And Lindsey "Shibboleths" German of Counterfire did a phone round denouncing me as a chippy Chinese actress with a grudge about slave labour. Well, I do hope so, Lindsey. Never mind the use of language straight out of a Life on Mars episode illustrating the worst of the 1970s, I hope that any genuine socialist would be unhappy about activists being ripped off for their labour while Glorious Leaders draw a wage from the movement built by those activists Animal Farm stylee.

(And, by the way, why did you, in your role as convenor, decide NOT to mobilise Stop the War Coalition (STWC) action on the most crucial day for the anti-war movement? The day of the Parliamentary vote in March 2003 when a protest at the Palace of Westminster may well have stopped the war in Iraq.)

Unless we all stand together in the face of worsening assaults under capitalism, we all go under. We understand that revolutions have gone wrong when the new boss behaves like the old boss with all the same hang-ups, greed and personal ambitions, so we'd better learn fast that we have more in common than divides us ... and put it into practice.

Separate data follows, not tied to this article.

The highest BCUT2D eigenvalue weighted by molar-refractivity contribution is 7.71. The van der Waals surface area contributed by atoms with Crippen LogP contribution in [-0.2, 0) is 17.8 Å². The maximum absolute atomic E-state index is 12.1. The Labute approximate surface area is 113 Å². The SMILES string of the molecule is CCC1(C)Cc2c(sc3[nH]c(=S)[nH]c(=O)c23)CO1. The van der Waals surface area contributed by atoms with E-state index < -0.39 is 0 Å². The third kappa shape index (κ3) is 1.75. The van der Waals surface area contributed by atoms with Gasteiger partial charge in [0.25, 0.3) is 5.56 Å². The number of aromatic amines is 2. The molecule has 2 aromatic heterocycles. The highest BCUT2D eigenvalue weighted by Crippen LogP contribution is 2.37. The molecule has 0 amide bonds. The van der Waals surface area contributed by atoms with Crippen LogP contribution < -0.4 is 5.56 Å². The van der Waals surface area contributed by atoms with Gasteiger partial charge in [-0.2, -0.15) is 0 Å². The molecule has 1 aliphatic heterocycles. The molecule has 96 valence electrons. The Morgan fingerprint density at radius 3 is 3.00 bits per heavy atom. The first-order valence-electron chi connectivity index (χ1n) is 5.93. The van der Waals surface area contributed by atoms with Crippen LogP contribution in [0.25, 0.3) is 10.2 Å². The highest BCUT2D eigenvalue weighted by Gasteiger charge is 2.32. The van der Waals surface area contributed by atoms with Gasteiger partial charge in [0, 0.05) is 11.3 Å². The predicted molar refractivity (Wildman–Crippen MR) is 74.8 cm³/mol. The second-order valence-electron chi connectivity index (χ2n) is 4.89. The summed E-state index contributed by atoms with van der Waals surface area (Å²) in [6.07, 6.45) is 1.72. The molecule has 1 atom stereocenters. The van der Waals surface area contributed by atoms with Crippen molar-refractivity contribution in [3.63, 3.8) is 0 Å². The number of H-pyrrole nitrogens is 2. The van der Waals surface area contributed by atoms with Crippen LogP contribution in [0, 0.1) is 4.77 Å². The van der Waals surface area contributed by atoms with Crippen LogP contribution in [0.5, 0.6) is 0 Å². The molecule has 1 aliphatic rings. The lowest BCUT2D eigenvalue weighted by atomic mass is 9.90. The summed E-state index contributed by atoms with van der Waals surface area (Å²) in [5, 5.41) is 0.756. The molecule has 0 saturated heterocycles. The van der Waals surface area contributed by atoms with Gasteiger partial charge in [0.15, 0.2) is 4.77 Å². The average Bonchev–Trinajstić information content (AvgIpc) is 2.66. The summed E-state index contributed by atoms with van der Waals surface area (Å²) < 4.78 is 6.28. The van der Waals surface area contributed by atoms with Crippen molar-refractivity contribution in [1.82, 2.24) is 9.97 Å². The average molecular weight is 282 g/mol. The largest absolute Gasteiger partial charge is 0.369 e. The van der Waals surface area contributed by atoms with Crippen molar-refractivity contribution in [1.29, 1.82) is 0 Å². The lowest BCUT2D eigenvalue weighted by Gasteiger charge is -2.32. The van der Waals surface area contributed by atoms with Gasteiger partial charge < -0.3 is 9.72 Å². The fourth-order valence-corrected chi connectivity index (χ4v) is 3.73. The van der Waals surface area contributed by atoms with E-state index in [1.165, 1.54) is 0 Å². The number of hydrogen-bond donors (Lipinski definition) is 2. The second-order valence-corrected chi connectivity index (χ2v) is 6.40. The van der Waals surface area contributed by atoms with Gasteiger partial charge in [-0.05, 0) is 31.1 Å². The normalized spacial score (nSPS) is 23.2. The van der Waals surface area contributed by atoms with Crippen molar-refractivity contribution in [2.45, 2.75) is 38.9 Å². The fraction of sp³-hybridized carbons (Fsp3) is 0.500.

In Lindsey's honour I'm reposting here my article from earlier in the year looking at the phenomenon of sistahs who ain't sistahs no matter how many big fat tomes they write on the subject.

The Left's invisibilty bomb: how's that liberation thing working out for you?

Perhaps it's unconscious and far from deliberate but there's a set of prejudices in the Left that they just won't confront. You can be a woman, non-white or working class but not all three at once or you get the INVISIBILITY BOMB exploded all over you.

Feminist Camilla Power wrote to me earlier this month asking me to link to her piece on the Socialist Workers Party crisis, Feminism is a Dirty Word, (which I did). However, in a letter to the CPGB Weekly Worker about the dreadful treatment of WOMEN, she then cites the experiences of MEN only. As the elephant in the room who's been writing about this for years as an insider with direct experience of the problem, I wrote to her: